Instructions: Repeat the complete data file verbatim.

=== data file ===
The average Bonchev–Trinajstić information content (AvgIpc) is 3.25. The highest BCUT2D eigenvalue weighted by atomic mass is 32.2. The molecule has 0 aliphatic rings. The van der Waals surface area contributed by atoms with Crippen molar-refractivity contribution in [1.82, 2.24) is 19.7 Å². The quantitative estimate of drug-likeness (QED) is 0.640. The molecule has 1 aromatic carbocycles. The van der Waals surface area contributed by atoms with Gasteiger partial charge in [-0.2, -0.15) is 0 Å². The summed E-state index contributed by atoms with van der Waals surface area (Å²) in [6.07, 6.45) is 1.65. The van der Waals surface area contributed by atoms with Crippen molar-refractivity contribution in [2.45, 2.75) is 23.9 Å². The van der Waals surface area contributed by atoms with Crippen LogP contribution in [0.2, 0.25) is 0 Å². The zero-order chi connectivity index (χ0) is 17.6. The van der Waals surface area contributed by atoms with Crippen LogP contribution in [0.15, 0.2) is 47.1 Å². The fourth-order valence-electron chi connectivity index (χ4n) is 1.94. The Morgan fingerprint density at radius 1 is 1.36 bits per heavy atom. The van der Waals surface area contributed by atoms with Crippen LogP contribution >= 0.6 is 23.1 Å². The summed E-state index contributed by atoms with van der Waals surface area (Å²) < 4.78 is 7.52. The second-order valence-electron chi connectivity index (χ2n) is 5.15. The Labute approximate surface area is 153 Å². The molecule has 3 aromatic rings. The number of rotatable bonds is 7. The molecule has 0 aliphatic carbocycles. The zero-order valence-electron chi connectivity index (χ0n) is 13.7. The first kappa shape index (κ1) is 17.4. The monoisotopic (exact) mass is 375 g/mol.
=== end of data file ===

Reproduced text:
The average Bonchev–Trinajstić information content (AvgIpc) is 3.25. The highest BCUT2D eigenvalue weighted by atomic mass is 32.2. The molecule has 0 aliphatic rings. The van der Waals surface area contributed by atoms with Crippen molar-refractivity contribution in [1.82, 2.24) is 19.7 Å². The quantitative estimate of drug-likeness (QED) is 0.640. The molecule has 1 aromatic carbocycles. The van der Waals surface area contributed by atoms with Gasteiger partial charge in [-0.2, -0.15) is 0 Å². The summed E-state index contributed by atoms with van der Waals surface area (Å²) in [6.07, 6.45) is 1.65. The van der Waals surface area contributed by atoms with Crippen molar-refractivity contribution in [2.45, 2.75) is 23.9 Å². The van der Waals surface area contributed by atoms with Crippen LogP contribution in [0.2, 0.25) is 0 Å². The zero-order chi connectivity index (χ0) is 17.6. The van der Waals surface area contributed by atoms with Crippen LogP contribution in [0.15, 0.2) is 47.1 Å². The fourth-order valence-electron chi connectivity index (χ4n) is 1.94. The Morgan fingerprint density at radius 1 is 1.36 bits per heavy atom. The van der Waals surface area contributed by atoms with Crippen LogP contribution >= 0.6 is 23.1 Å². The summed E-state index contributed by atoms with van der Waals surface area (Å²) < 4.78 is 7.52. The second-order valence-electron chi connectivity index (χ2n) is 5.15. The Labute approximate surface area is 153 Å². The molecule has 3 aromatic rings. The number of rotatable bonds is 7. The molecule has 0 aliphatic carbocycles. The zero-order valence-electron chi connectivity index (χ0n) is 13.7. The first kappa shape index (κ1) is 17.4. The monoisotopic (exact) mass is 375 g/mol.